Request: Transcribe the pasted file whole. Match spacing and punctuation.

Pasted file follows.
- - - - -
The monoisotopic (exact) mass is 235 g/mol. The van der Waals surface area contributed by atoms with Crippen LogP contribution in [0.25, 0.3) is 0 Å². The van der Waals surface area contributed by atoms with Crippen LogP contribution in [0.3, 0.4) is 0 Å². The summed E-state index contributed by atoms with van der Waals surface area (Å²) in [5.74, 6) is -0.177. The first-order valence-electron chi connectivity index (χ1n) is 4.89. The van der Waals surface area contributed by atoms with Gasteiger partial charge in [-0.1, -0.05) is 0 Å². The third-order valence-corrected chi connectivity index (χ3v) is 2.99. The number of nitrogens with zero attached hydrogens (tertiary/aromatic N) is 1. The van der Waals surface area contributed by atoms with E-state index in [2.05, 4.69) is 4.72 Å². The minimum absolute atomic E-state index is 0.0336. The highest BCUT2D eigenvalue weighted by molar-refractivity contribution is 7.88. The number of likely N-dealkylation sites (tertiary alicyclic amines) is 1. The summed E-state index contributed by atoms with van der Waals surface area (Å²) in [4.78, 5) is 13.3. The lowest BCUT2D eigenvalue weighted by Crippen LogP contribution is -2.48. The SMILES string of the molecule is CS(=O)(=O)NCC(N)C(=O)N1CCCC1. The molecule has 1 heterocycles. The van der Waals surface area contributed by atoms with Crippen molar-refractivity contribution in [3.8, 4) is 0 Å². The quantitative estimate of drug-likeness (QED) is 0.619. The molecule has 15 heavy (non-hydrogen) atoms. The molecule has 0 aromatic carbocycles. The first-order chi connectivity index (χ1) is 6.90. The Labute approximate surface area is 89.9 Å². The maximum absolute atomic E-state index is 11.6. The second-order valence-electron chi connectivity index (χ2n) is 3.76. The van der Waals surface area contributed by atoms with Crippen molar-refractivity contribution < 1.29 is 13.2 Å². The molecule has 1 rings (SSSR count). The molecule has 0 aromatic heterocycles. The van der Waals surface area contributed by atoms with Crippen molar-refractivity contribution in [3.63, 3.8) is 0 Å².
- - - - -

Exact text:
The monoisotopic (exact) mass is 235 g/mol. The van der Waals surface area contributed by atoms with Crippen LogP contribution in [0.25, 0.3) is 0 Å². The van der Waals surface area contributed by atoms with Crippen LogP contribution in [0.3, 0.4) is 0 Å². The summed E-state index contributed by atoms with van der Waals surface area (Å²) in [5.74, 6) is -0.177. The first-order valence-electron chi connectivity index (χ1n) is 4.89. The van der Waals surface area contributed by atoms with Gasteiger partial charge in [-0.1, -0.05) is 0 Å². The third-order valence-corrected chi connectivity index (χ3v) is 2.99. The number of nitrogens with zero attached hydrogens (tertiary/aromatic N) is 1. The van der Waals surface area contributed by atoms with E-state index in [2.05, 4.69) is 4.72 Å². The minimum absolute atomic E-state index is 0.0336. The highest BCUT2D eigenvalue weighted by molar-refractivity contribution is 7.88. The number of likely N-dealkylation sites (tertiary alicyclic amines) is 1. The summed E-state index contributed by atoms with van der Waals surface area (Å²) in [4.78, 5) is 13.3. The lowest BCUT2D eigenvalue weighted by Crippen LogP contribution is -2.48. The SMILES string of the molecule is CS(=O)(=O)NCC(N)C(=O)N1CCCC1. The molecule has 1 heterocycles. The van der Waals surface area contributed by atoms with Crippen molar-refractivity contribution in [3.8, 4) is 0 Å². The quantitative estimate of drug-likeness (QED) is 0.619. The molecule has 15 heavy (non-hydrogen) atoms. The molecule has 0 aromatic carbocycles. The first-order chi connectivity index (χ1) is 6.90. The Labute approximate surface area is 89.9 Å². The maximum absolute atomic E-state index is 11.6. The second-order valence-electron chi connectivity index (χ2n) is 3.76. The van der Waals surface area contributed by atoms with Crippen molar-refractivity contribution < 1.29 is 13.2 Å². The molecule has 1 rings (SSSR count). The molecule has 0 aromatic heterocycles. The van der Waals surface area contributed by atoms with Crippen molar-refractivity contribution in [3.63, 3.8) is 0 Å².